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UofL doc gives 'first aid' to medical student test takers; makes best-sellers list

by Anne Eldridge, HSC Office of Communications and Marketing last modified Mar 15, 2010 04:06 PM

A seven-hour exam with questions on anatomy, biochemistry, epidemiology, genetics, histology, immunology, microbiology, molecular biology, neuroscience, pathology, pharmacology, physiology, psychiatry, statistics and medical ethics - the United States Medical Licensing Examination Step 1 exam for second-year medical students is the ultimate academic emergency, the kind of exam that not only tests its victims' brain-power and stamina, but also helps determine the course of their lives.

UofL doc gives 'first aid' to medical student test takers; makes best-sellers list

Second-year medical student Raffi Kotoyan thumbs through a copy of "First Aid."

For the past 20 years, students have turned to “First Aid for the USMLE Step 1: A Student to Student Guide” for help with this critical exam. UofL assistant clinical professor Tao Le, MD, MHS, and a group of Yale School of Medicine students, compiled the book, which recently spent several weeks at #3 on’s best-sellers list, topping every category.

That’s partly because of the number of people who take the exam each year — 16,000 U.S. medical students and 17,000 foreign medical graduates. It’s a high stakes exam — the first in a three-step process toward medical licensure — so people spend months preparing for it.

“‘First Aid’ is an essential text book. You pretty much have to have it,” said UofL third year medical student Eric Yoder, who scored in the 99th percentile on the test last year. Because of his performance on the Step 1, Yoder is well positioned for a highly competitive residency in plastic surgery after medical school.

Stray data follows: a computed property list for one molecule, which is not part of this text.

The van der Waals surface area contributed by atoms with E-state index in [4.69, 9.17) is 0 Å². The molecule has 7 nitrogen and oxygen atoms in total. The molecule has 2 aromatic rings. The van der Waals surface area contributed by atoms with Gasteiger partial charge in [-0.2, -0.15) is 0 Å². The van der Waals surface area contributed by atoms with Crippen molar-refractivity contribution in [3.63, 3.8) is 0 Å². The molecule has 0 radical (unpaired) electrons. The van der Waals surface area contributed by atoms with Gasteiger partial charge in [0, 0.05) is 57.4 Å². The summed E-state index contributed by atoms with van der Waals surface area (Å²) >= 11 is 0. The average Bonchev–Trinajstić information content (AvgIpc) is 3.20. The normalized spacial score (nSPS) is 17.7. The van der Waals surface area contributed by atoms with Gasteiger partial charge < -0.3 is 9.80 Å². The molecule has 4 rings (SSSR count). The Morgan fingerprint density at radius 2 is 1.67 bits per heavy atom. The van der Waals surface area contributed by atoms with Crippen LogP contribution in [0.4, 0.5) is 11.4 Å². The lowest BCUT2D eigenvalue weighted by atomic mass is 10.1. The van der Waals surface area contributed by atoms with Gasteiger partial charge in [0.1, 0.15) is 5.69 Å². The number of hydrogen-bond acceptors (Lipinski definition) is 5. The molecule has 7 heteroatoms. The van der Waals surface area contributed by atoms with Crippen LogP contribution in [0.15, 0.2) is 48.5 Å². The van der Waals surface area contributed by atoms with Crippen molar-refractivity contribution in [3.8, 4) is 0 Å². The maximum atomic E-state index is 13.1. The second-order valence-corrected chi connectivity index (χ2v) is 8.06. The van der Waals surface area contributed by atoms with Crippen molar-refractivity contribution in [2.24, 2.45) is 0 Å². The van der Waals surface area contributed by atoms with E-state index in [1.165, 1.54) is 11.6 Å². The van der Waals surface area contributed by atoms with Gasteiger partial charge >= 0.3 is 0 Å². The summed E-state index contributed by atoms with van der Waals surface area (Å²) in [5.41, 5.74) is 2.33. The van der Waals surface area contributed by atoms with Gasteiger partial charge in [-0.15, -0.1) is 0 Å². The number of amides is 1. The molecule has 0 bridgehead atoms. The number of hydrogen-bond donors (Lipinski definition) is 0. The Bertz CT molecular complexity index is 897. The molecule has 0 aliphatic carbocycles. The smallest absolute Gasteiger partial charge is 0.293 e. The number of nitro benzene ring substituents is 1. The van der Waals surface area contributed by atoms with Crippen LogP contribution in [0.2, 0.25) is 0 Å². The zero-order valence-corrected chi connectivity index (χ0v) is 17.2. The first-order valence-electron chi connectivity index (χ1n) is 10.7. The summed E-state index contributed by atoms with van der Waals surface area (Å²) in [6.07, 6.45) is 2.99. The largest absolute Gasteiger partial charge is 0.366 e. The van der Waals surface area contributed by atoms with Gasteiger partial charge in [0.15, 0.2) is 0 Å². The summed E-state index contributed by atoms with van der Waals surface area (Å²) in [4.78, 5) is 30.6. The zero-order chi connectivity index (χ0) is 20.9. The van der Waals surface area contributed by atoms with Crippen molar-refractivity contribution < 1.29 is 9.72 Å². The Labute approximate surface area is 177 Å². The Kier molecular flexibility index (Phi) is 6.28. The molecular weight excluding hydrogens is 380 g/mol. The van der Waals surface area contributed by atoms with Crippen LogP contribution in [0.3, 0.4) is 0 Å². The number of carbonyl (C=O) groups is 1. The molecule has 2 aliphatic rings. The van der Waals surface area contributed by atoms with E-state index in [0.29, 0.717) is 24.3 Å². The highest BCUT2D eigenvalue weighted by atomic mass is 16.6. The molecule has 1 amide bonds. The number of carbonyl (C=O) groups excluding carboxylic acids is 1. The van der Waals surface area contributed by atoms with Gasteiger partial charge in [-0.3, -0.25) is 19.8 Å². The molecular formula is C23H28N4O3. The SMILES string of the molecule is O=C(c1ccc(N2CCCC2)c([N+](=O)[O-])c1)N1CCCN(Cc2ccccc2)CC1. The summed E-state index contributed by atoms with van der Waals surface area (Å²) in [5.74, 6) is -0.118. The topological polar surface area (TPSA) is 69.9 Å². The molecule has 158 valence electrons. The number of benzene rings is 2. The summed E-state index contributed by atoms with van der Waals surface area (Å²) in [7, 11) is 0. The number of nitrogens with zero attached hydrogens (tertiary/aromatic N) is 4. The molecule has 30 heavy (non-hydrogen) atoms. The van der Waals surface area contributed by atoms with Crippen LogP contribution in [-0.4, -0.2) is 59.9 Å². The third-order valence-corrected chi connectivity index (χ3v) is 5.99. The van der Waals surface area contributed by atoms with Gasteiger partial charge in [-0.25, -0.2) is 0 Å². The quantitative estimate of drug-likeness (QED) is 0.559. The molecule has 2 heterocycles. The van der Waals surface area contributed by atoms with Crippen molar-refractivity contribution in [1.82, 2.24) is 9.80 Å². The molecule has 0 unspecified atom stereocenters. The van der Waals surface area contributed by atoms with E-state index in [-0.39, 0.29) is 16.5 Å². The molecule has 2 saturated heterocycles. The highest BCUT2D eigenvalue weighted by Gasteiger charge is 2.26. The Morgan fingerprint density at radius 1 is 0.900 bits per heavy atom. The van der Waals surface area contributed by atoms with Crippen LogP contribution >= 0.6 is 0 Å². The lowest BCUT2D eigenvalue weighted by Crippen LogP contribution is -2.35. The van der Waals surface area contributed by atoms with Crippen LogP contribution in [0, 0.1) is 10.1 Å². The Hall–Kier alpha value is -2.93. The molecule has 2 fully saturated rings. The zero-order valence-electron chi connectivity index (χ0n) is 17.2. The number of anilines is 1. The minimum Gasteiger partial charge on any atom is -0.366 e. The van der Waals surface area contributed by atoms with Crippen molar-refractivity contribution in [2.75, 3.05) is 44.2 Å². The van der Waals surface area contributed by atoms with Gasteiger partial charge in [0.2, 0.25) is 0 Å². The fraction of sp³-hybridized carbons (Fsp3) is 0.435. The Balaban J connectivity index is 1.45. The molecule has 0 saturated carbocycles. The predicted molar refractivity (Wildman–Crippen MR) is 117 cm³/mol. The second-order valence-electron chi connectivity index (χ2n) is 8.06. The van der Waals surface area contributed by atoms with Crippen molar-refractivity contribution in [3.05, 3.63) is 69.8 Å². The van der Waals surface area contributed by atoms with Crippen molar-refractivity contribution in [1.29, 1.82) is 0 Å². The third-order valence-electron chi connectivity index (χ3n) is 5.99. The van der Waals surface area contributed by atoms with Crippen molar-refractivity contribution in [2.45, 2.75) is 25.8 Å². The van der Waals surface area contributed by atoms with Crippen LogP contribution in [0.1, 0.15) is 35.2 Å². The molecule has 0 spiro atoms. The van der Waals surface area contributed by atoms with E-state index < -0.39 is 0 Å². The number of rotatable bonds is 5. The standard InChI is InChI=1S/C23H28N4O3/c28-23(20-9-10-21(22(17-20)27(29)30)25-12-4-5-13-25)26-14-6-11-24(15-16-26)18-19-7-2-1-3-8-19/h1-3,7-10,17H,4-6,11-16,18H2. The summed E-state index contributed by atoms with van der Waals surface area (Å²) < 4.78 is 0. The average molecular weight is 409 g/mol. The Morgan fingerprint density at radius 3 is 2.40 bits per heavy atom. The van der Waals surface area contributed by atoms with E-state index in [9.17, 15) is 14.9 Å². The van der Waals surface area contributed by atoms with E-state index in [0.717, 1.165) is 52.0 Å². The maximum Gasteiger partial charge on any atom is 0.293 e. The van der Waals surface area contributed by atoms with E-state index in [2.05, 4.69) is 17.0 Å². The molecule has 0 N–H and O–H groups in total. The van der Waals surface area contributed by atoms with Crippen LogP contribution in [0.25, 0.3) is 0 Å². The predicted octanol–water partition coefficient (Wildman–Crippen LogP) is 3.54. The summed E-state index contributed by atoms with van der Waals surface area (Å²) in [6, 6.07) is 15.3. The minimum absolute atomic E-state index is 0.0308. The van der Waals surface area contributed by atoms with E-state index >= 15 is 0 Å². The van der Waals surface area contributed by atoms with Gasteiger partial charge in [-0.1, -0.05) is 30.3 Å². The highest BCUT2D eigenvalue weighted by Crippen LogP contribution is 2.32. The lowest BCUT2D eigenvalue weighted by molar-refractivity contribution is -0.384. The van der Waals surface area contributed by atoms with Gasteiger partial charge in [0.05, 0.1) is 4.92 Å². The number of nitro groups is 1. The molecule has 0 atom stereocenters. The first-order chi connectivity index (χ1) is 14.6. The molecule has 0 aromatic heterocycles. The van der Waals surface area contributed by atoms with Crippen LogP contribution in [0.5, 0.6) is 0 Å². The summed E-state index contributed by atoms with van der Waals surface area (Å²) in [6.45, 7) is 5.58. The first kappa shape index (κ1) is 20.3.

“First Aid” was started by University of California, San Francisco medical students as a database of facts culled from review books and the recollections of students who had just completed the exam. The book was self-published and distributed only to University of California students until a professor brought it to the attention of McGraw-Hill Medical, one of the top medical publishers in the world.

Now, during the board exam season, “First Aid” dominates’s best-selling text books list. In recent years, it’s started rising on the general book chart, too. Last year, it peaked at # 12 on Barnes and Noble’s best-sellers list, outperforming Barack Obama’s “The Audacity of Hope.”

“Students are so grateful. After they take their boards, many write back and share their experiences. I get 800 to 1,000 e-mails,” Le said, adding that some students send pictures of themselves with their books in exotic locations.

‘It was an insane time!’

Le became a “First Aid” student editor in the book’s fourth year, working with original student author Vikas Bhushan, MD.

“When I met Vikas, he was a radiology resident in Los Angeles. The first summer was really interesting. We would make road trips between San Francisco and Los Angeles. We’d throw a desktop computer and laser printer in the trunk and spend caffeine-fueled weekends banging out revisions,” Le said.

A Yale School of Medicine class project

When Le moved to New Haven for his residency at Yale University, he took the book with him and recruited Yale medical students to help update the study guide. Le has led the annual update since then, taking a break only during his internship year.

Today, Le is the senior editor. He still works on the book personally, setting the vision and strategy for each update and collaborating with a select team of 8 to 10 Yale student authors and editors chosen from the school’s second and third year classes. Each year, Le travels to New Haven to finalize revisions immediately after the exam is administered nationwide in June. The new edition is released in mid-December.

“This is the only book McGraw Hill does like this. The reason we do this is we want the book to be fresh and up-to-date and take advantage of the students’ experience from the board exam. That way, we get a lot of wisdom and street smarts,” he said.

Yoder attests to the value of this approach.

“It almost gives an unfair advantage over those who don’t use ‘First Aid’,” he said.

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